There are many implications, and potential scenarios, for the future of UK research, including in the humanities and social sciences. The British Academy's briefing "Frontier Knowledge for Future Gain: Why the European Research Council Matters" focuses on one part of this uncertain landscape, the European Research Council (ERC).
The ERC supports frontier research, cross disciplinary proposals and encourages the highest quality research in Europe through competitive funding, on the basis of scientific excellence. In the current EU Framework Programme, Horizon 2020, running from 2014-2020, of which the ERC is a central part, the ERC has a budget of € 13 billion, which is 17% of the entire Horizon 2020 budget.
The decision of the UK to leave the EU has raised concerns and uncertainty over the land border, the Common Travel Area as well as the Good Friday Agreement. These issues which have been identified as priorities for the Irish Government and for the EU institutions are the focus of our briefings. By exploring the distinct geographical, historical and legal context, these briefings will serve to inform policies and the wider debate during the negotiations. They follow on from the British Academy’s statements on the implications of Brexit for higher education and research.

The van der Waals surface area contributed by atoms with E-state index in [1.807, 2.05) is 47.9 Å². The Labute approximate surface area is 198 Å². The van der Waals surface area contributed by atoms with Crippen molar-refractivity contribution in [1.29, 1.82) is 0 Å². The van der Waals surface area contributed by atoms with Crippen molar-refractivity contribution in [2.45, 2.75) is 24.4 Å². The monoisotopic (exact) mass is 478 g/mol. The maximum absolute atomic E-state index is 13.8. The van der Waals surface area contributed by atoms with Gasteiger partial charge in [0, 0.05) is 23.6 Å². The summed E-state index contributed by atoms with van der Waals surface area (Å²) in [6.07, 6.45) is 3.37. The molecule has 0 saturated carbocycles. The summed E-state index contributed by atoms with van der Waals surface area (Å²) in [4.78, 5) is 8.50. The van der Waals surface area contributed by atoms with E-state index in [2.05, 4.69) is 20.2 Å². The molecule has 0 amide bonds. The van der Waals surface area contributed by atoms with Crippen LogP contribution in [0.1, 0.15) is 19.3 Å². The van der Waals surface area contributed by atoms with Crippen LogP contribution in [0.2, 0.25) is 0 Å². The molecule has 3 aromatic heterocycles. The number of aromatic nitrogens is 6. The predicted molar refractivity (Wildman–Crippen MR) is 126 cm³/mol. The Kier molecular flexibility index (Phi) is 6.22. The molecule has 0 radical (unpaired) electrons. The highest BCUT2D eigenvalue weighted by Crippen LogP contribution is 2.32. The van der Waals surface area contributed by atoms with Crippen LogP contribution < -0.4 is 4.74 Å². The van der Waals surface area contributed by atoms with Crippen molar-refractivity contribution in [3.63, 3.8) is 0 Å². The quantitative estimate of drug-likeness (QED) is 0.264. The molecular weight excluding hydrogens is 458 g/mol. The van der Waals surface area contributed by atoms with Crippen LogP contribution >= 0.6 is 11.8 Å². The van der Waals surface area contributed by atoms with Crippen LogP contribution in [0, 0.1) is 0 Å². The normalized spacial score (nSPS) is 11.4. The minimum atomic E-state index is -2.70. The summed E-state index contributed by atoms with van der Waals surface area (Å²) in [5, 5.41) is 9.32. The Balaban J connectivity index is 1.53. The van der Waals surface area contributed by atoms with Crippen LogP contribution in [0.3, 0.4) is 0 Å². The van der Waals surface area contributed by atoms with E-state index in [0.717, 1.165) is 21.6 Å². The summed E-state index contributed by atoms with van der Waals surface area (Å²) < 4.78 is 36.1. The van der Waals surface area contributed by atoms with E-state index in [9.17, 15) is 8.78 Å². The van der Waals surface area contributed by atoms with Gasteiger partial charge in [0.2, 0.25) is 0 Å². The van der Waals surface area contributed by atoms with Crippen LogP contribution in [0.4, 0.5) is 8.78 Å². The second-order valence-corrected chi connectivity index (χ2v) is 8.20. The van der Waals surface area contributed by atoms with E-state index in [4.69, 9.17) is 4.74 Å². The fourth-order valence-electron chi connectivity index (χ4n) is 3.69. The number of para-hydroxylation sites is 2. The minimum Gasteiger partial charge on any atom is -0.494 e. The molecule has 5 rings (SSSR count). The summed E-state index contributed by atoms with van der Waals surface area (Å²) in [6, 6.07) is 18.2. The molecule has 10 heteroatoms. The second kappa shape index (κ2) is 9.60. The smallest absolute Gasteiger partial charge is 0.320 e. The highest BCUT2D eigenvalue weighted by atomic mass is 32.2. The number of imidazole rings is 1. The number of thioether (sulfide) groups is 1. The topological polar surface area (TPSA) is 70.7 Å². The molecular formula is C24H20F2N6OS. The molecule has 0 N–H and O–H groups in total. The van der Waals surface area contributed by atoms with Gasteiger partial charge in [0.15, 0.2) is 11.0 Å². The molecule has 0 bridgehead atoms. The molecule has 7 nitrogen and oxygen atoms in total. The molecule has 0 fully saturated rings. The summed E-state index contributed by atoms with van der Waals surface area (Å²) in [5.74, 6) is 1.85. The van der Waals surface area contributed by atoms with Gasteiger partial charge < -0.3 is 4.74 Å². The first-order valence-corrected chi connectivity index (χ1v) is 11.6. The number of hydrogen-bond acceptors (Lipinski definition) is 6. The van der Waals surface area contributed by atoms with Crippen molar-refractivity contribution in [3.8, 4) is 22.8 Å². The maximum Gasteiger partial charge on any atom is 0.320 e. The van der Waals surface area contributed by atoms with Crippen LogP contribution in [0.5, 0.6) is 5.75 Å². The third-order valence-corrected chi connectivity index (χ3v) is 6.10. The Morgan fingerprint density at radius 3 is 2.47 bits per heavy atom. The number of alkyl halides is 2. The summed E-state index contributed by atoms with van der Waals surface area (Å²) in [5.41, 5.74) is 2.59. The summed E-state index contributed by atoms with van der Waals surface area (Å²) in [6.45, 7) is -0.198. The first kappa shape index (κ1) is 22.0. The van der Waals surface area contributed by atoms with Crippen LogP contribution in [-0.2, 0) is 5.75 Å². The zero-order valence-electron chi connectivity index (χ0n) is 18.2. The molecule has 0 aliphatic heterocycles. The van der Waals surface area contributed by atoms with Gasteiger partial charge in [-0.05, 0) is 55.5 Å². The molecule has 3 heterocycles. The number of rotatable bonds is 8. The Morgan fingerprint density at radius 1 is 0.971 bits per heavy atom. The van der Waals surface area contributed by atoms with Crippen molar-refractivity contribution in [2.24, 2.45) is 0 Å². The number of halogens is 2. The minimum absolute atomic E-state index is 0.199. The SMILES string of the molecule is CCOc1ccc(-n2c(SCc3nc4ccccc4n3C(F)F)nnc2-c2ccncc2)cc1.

The briefings are the first four in a series of policy discussion papers. They are available to download here:
“Brexit and the Irish Border: Historical Context” is written by Professor Mary E. Daly MRIA, Professor Emeritus in Modern Irish History at University College Dublin.
“Brexit and the Irish Border: Legal and Political Questions” is written by Gordon Anthony, Professor of Public Law in the School of Law at Queen’s University Belfast and Director of the Academy of European Public Law.
“The Common Travel Area: More Than Just Travel” is written by Professor Imelda Maher MRIA, Dean of Law and the inaugural Sutherland Full Professor of European Law at University College Dublin.
“The Good Friday Agreement, Brexit and Rights” is written by Professor Chris McCrudden, Professor of Equality and Human Rights Law at Queen’s University Belfast and William W. Cook Global Law Professor at the University of Michigan Law School.